Gijs de Boer, Steven Borenstein, Radiance Calmer, Christopher Cox, Michael Rhodes, Christopher Choate, Jonathan Hamilton, Jackson Osborn, Dale Lawrence, Brian Argrow, and Janet Intrieri
Earth Syst. Sci. Data, 14, 19–31,Short summary
This article provides a summary of the collection of atmospheric data over the near-coastal zone upwind of Barbados during the ATOMIC and EUREC4A field campaigns. These data were collected to improve our understanding of the structure and dynamics of the lower atmosphere in the tropical trade-wind regime over the Atlantic Ocean and the influence of that portion of the atmosphere on the development and maintenance of clouds.
Tiina Nygård, Michael Tjernström, and Tuomas Naakka
Weather Clim. Dynam., 2, 1263–1282,Short summary
Temperature and humidity profiles in the Arctic atmosphere in winter are affected by both the large-scale dynamics and the local processes, such as radiation, cloud formation and turbulence. The results show that the influence of different large-scale flows on temperature and humidity profiles must be viewed as a progressing set of processes. Within the Arctic, there are notable regional differences in how large-scale flows affect the temperature and specific humidity profiles.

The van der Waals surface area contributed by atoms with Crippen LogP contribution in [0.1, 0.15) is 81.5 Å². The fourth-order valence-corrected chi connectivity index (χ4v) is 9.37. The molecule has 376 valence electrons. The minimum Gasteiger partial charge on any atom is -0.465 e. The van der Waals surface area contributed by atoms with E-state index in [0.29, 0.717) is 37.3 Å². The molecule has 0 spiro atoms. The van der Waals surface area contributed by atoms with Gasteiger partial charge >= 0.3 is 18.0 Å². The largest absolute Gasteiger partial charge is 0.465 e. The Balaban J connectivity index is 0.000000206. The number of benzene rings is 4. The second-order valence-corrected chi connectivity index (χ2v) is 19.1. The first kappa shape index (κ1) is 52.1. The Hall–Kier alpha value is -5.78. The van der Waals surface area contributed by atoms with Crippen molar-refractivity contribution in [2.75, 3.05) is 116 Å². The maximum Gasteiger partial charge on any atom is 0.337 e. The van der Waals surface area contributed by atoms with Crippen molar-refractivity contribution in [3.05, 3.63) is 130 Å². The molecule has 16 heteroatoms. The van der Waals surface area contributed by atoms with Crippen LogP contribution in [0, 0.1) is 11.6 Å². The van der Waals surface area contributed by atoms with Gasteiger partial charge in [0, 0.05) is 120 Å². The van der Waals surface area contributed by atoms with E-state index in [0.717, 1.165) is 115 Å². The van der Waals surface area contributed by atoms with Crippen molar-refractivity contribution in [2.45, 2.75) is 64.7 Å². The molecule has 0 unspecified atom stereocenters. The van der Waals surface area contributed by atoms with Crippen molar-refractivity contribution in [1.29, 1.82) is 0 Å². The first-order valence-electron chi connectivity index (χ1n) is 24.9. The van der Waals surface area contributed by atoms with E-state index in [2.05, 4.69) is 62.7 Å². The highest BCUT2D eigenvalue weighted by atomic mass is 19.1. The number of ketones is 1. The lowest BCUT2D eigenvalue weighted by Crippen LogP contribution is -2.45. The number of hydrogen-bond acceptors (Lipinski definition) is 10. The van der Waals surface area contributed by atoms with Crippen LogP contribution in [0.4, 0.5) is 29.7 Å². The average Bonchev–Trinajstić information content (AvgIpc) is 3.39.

Gillian Young, Jutta Vüllers, Peggy Achtert, Paul Field, Jonathan J. Day, Richard Forbes, Ruth Price, Ewan O'Connor, Michael Tjernström, John Prytherch, Ryan Neely III, and Ian M. Brooks
Atmos. Chem. Phys. Discuss.,
Preprint under review for ACPShort summary
In this study, we show that recent versions of two atmospheric models – the Unified Model and Integrated Forecasting System – overestimate Arctic cloud fraction within the lower troposphere by comparing with recent remote-sensing measurements made during the Arctic Ocean 2018 expedition. The overabundance of cloud influences the modelled thermodynamic structure, with strong negative temperature biases coincident with these overestimated cloud layers.